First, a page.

The chief financial officer of Orange County’s Crystal Cathedral has retired after 33 years, saying he wants to help the church reduce expenses. The Orange County Register reports Tuesday that the church confirmed that 75-year-old Fred Southard stepped down following the Garden Grove megachurch’s bankruptcy filing last October. The trustee overseeing the bankruptcy case has scrutinized Southard, his six-figure housing allowance, and other employees and family members of founder Robert Schuller.


Congressman Chris Lee Resigns Following Gawker Revelation [Gawker]
It took a little over three hours from exposure to resignation. Has to be a record.

House Appropriations announces partial list of spending cuts [On the Money/The Hill]
Here are cut proposals that Congressman Lee won’t be voting on, “The cuts announced Wednesday are all from President Obama’s fiscal 2011 request that wasn’t enacted and include $268 million from the Treasury Department, $593 million from the IRS, $899 million from energy efficient and renewable energy, and $700 million from the Women, Infants and Children (WIC) program, which provides nutritional support to low-income women and their young children.”

Ernst & Young appoints first non-executives [FT]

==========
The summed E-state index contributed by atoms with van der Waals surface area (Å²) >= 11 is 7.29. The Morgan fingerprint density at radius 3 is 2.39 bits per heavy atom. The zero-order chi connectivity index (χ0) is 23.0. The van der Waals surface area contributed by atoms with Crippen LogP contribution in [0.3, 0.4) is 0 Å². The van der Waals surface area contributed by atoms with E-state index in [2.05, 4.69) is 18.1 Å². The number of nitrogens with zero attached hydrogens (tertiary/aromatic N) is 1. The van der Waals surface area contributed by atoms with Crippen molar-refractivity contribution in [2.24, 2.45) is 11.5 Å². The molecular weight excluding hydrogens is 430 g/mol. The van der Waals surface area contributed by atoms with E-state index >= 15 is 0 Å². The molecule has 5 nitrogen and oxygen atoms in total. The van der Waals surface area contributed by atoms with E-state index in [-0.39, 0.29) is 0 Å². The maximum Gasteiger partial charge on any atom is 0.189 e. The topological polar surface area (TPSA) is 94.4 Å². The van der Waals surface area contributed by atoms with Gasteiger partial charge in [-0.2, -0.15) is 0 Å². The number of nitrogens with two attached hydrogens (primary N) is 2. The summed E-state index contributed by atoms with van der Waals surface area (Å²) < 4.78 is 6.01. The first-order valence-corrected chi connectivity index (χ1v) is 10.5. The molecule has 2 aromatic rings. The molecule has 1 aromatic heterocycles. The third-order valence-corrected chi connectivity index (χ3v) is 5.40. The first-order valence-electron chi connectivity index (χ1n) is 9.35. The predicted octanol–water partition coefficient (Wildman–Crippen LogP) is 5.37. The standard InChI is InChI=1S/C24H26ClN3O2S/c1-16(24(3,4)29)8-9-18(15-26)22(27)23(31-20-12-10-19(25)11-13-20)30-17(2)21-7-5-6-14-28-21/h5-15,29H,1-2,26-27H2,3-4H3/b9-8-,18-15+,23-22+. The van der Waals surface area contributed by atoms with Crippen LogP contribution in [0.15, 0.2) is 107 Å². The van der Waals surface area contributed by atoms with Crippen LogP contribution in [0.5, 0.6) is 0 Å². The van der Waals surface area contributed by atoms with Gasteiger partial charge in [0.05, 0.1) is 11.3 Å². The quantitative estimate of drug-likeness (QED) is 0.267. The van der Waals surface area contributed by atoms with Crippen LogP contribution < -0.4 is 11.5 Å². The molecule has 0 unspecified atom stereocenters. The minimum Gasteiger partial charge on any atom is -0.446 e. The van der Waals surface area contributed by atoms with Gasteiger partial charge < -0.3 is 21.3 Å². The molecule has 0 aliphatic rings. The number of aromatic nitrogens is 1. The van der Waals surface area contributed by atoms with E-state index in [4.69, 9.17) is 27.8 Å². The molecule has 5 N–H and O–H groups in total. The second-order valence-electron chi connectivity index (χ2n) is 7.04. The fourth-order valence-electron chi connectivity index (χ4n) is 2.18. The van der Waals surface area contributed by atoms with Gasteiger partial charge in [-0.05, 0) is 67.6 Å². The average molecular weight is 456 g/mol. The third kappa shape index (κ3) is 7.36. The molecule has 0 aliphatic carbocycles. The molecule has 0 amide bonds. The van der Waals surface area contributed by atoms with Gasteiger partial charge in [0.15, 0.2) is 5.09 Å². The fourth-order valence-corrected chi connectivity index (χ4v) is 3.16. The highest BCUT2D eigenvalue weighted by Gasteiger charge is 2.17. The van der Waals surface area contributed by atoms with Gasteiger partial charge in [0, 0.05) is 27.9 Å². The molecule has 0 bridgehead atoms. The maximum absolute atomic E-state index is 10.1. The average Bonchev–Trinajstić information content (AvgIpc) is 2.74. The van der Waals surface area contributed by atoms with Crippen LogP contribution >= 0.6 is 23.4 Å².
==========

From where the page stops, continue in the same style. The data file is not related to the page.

Three prominent figures from the worlds of business and regulation have become the first independent non-executives to be appointed by Ernst & Young, the accountant that is fighting to distance itself from the collapse of Lehman Brothers. The trio are Mark Olson, a former chairman of the Public Company Accounting Oversight Board, which regulates US auditors; Sir Richard Lambert, former director-general of the Confederation of British Industry, the UK employers’ body; and Klaus Mangold, a former DaimlerChrysler executive.

There Is a Credible Alternative [CEO Insights/Jeremy Newman]
NEWMAN! “I was delighted to issue a statement jointly with my counterparts from Grant Thornton, Mazars and RSM. This is the first time the four firms have issued a joint statement and shows how important this matter is to all of us in the profession and how important it is that there is a strong, and united, voice to balance the extensive lobbying of the four dominant audit firms and to provide support for the EC and their agenda for change.”